Call Number: ML420.S565 O66 2021
Publication Date: 2021-06-08
The Beatles and Sixties Britain by Though the Beatles are nowadays considered national treasures, this book shows how and why they inspired phobia as well as mania in 1960s Britain. As symbols of modernity in the early sixties, they functioned as a stress test for British institutions and identities, at once displaying the possibilities and establishing the limits of change. Later in the decade, they developed forms of living, loving, thinking, looking, creating, worshipping and campaigning which became subjects of intense controversy. The ambivalent attitudes contemporaries displayed towards the Beatles are not captured in hackneyed ideas of the 'swinging sixties', the 'permissive society' and the all-conquering 'Fab Four'. Drawing upon a wealth of contemporary sources, The Beatles and Sixties Britain offers a new understanding of the band as existing in creative tension with postwar British society: their disruptive presence inciting a wholesale re-examination of social, political and cultural norms.
Call Number: ML421.B4 C63 2020
Publication Date: 2020-03-05
The Musical Human by "Michael Spitzer has pulled off the impossible: a Guns, Germs and Steel for music." --Daniel Levitin A colossal history spanning cultures, time, and space to explore the vibrant relationship between music and the human species. 165 million years ago saw the birth of rhythm. 66 million years ago was the first melody. 40 thousand years ago Homo sapiens created the first musical instrument. Today music fills our lives. How we have created, performed and listened to this music throughout history has defined what our species is and how we understand who we are. Yet music is an overlooked part of our origin story. The Musical Human takes us on an exhilarating journey across the ages - from Bach to BTS and back - to explore the vibrant relationship between music and the human species. With insights from a wealth of disciplines, world-leading musicologist Michael Spitzer renders a global history of music on the widest possible canvas, looking at music in our everyday lives; music in world history; and music in evolution, from insects to apes, humans to AI. Through this journey we begin to understand how music is central to the distinctly human experiences of cognition, feeling and even biology, both widening and closing the evolutionary gaps between ourselves and animals in surprising ways. The Musical Human boldly puts the case that music is the most important thing we ever did; it is a fundamental part of what makes us human.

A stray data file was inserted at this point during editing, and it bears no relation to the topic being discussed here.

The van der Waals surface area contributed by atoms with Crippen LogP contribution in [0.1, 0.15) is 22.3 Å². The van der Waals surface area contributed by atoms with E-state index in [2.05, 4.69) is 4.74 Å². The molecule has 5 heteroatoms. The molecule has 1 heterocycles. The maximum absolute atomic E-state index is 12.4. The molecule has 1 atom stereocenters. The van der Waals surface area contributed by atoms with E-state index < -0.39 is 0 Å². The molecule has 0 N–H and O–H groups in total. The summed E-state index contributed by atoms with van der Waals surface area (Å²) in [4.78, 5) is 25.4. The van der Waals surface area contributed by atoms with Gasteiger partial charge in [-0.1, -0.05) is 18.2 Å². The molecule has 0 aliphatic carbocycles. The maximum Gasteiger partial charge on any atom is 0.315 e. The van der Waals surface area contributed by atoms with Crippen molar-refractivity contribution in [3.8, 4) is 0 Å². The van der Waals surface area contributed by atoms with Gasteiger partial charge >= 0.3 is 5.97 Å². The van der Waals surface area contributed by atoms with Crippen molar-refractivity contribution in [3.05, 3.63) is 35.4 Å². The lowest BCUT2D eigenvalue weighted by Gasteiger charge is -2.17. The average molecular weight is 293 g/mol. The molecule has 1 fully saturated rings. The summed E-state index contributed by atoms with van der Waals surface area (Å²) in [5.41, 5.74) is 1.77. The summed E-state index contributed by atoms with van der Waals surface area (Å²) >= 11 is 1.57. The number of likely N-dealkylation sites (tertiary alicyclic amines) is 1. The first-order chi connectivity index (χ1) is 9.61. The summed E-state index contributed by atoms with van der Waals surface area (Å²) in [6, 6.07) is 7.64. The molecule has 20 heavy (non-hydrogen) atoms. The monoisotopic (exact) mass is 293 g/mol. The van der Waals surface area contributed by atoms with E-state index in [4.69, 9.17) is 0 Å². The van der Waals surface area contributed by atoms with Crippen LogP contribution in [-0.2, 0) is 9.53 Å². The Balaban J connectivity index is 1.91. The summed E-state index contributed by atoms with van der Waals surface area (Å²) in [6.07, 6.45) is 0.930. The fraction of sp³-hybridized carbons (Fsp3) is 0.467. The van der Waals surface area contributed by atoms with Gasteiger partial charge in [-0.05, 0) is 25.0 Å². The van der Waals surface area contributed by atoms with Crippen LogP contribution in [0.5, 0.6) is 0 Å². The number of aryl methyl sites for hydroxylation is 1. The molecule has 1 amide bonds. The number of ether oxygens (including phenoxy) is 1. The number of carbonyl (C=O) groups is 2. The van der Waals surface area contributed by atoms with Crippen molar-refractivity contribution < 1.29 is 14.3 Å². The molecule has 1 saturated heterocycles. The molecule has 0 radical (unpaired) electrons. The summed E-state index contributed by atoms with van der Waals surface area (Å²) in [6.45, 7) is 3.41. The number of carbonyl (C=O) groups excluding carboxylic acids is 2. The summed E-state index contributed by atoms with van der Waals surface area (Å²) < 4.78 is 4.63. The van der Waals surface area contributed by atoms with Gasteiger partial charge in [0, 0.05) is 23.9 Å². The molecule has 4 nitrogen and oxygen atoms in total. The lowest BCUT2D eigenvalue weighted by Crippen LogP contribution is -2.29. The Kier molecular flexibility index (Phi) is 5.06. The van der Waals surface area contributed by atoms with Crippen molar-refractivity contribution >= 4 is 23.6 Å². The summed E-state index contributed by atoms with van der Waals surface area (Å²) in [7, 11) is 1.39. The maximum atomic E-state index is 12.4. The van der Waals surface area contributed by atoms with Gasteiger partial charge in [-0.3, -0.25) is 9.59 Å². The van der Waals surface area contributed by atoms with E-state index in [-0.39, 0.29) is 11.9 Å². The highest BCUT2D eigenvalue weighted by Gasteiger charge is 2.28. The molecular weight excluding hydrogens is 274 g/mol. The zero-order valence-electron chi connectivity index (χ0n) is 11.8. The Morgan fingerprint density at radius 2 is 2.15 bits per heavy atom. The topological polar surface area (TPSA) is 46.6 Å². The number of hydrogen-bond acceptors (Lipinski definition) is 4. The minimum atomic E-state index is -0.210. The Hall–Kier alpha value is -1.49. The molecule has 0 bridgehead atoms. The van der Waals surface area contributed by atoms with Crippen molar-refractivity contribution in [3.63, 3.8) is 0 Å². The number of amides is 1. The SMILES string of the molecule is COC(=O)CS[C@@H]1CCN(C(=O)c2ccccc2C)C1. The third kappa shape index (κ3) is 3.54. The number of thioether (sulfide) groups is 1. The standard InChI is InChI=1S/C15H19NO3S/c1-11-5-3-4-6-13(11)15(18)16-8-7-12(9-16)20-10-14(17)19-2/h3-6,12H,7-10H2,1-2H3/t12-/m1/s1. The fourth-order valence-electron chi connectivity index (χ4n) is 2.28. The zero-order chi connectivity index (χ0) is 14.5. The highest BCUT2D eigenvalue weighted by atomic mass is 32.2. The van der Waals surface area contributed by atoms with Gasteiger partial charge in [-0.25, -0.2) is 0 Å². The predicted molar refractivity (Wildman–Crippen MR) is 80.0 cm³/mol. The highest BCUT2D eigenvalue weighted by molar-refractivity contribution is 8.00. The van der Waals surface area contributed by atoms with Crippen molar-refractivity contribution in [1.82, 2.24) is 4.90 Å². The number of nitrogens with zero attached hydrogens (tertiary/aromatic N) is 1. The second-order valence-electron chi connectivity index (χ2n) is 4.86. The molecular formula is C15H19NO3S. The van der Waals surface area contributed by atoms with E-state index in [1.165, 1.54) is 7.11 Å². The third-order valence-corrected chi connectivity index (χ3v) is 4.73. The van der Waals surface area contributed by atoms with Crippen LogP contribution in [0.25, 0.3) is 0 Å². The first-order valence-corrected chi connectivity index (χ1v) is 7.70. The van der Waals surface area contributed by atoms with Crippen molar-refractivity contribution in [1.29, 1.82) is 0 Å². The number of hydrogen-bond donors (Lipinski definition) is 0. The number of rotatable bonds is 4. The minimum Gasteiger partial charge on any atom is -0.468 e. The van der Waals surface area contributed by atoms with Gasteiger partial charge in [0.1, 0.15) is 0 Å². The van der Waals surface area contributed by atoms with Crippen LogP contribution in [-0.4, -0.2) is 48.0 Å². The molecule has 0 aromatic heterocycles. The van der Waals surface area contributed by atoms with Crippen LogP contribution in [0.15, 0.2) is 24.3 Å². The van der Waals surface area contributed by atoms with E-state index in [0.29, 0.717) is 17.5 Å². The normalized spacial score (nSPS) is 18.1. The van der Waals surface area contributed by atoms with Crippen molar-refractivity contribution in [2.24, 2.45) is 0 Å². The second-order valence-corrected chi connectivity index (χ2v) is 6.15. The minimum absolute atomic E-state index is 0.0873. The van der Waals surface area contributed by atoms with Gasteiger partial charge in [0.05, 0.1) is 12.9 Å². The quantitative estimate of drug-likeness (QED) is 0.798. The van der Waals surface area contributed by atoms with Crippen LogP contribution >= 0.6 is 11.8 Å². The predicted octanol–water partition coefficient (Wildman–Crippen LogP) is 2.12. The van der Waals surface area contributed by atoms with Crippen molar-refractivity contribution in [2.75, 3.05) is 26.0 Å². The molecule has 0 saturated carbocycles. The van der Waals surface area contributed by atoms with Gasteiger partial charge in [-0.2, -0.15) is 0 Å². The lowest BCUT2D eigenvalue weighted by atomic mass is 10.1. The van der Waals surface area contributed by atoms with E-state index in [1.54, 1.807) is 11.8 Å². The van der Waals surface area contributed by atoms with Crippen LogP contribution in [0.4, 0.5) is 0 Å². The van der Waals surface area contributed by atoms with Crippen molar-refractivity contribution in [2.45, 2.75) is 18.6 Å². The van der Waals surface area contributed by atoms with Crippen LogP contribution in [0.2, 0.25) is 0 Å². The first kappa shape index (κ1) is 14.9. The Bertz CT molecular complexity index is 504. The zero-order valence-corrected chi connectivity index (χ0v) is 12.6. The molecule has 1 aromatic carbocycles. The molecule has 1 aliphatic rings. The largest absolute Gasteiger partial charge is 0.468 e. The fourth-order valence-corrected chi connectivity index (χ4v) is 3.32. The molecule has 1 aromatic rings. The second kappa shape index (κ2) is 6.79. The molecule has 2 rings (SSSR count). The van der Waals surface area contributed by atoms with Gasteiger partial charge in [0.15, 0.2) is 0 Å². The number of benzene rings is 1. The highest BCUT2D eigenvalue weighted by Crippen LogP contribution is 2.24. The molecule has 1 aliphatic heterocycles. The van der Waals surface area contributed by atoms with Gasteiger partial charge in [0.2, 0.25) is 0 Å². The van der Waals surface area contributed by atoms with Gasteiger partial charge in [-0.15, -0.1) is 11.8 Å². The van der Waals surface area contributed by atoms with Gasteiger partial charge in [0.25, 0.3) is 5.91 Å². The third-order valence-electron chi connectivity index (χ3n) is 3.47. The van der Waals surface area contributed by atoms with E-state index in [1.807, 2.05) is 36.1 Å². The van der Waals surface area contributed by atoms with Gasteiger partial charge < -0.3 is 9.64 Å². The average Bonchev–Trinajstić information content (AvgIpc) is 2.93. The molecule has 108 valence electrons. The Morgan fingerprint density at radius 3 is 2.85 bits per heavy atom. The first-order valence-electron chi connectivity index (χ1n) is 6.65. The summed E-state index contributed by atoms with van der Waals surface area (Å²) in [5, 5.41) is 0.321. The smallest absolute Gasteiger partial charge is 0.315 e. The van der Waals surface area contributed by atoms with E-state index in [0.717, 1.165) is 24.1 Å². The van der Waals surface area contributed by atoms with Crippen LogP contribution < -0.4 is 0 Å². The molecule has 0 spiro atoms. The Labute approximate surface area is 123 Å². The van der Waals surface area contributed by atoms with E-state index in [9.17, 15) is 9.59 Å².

Call Number: ML3916 .S75 2021
Publication Date: 2021-04-13
Record Cultures by Record Cultures tells the story of how early U.S. commercial recording companies captured American musical culture in a key period in both music and media history. Amid dramatic technological and cultural changes of the 1920s and 1930s, small recording companies in the United States began to explore the genres that would later be known as jazz, blues, and country. Smaller record labels, many based in rural or out of the way Midwestern and Southern towns, were willing to take risks on the country's regional vernacular music as a way to compete with more established recording labels. Recording companies' relationship with radio grew closer as both industries were on the rise, propelled by new technologies. Radio, which had become immensely popular, began broadcasting more recorded music in place of live performances, and this created profitable symbiosis. With the advent of the talkies, the film industry completed the media trifecta. The novelty of recorded sound was replacing film accompanists, and the popularity of movie musicals solidified film's connections with the radio and recording industries. By the early 1930s, the recording industry had gone from being part of the largely autonomous phonograph industry to being major media industry of its own, albeit deeply tied to-and, in some cases, owned by-the radio and film industries. The triangular relationships between these media industries marked the first major entertainment and media conglomerates in U.S. history. Through an interdisciplinary and intermedial approach to recording industry history, Record Cultures creates new connections between different strands of media research. It will be of interest to scholars of popular music, media studies, sound studies, American culture, and the history of film, television, and radio.
Call Number: ML3790 .B27 2021
Publication Date: 2021-07-30